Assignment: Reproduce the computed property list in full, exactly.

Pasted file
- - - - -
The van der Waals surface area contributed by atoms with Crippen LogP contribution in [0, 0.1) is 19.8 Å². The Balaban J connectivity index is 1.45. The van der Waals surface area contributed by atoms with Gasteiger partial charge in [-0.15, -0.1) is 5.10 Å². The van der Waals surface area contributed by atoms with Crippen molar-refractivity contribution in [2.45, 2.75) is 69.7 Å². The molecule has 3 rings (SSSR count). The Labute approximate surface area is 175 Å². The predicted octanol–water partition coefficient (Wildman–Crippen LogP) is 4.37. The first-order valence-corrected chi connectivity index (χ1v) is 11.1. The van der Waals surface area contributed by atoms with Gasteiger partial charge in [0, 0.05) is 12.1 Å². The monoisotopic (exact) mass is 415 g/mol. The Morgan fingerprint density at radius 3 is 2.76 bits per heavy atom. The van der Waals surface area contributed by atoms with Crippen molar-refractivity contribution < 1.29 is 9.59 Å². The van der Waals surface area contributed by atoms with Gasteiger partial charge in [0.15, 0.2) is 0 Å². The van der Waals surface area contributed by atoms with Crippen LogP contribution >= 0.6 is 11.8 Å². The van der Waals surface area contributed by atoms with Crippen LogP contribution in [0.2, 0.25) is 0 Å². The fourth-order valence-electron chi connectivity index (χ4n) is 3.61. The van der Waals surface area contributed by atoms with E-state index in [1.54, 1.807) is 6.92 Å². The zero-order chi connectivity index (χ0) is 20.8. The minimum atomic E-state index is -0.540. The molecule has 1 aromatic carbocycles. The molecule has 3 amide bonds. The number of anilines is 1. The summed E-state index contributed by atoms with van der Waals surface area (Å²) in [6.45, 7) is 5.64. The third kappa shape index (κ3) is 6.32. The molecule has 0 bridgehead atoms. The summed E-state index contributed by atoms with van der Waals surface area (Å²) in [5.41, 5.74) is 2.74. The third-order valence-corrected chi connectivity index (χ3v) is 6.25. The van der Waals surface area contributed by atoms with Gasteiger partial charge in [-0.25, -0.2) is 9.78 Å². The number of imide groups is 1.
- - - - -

The van der Waals surface area contributed by atoms with Crippen LogP contribution in [0, 0.1) is 19.8 Å². The Balaban J connectivity index is 1.45. The van der Waals surface area contributed by atoms with Gasteiger partial charge in [-0.15, -0.1) is 5.10 Å². The van der Waals surface area contributed by atoms with Crippen molar-refractivity contribution in [2.45, 2.75) is 69.7 Å². The molecule has 3 rings (SSSR count). The Labute approximate surface area is 175 Å². The predicted octanol–water partition coefficient (Wildman–Crippen LogP) is 4.37. The first-order valence-corrected chi connectivity index (χ1v) is 11.1. The van der Waals surface area contributed by atoms with Gasteiger partial charge in [0, 0.05) is 12.1 Å². The monoisotopic (exact) mass is 415 g/mol. The Morgan fingerprint density at radius 3 is 2.76 bits per heavy atom. The van der Waals surface area contributed by atoms with Crippen molar-refractivity contribution < 1.29 is 9.59 Å². The van der Waals surface area contributed by atoms with Gasteiger partial charge in [0.15, 0.2) is 0 Å². The van der Waals surface area contributed by atoms with Crippen LogP contribution >= 0.6 is 11.8 Å². The van der Waals surface area contributed by atoms with Crippen LogP contribution in [0.2, 0.25) is 0 Å². The fourth-order valence-electron chi connectivity index (χ4n) is 3.61. The van der Waals surface area contributed by atoms with E-state index in [1.54, 1.807) is 6.92 Å². The zero-order chi connectivity index (χ0) is 20.8. The minimum atomic E-state index is -0.540. The molecule has 1 aromatic carbocycles. The molecule has 3 amide bonds. The number of anilines is 1. The summed E-state index contributed by atoms with van der Waals surface area (Å²) in [6.45, 7) is 5.64. The third kappa shape index (κ3) is 6.32. The molecule has 0 bridgehead atoms. The summed E-state index contributed by atoms with van der Waals surface area (Å²) in [5.41, 5.74) is 2.74. The third-order valence-corrected chi connectivity index (χ3v) is 6.25. The van der Waals surface area contributed by atoms with Gasteiger partial charge in [-0.25, -0.2) is 9.78 Å². The number of imide groups is 1.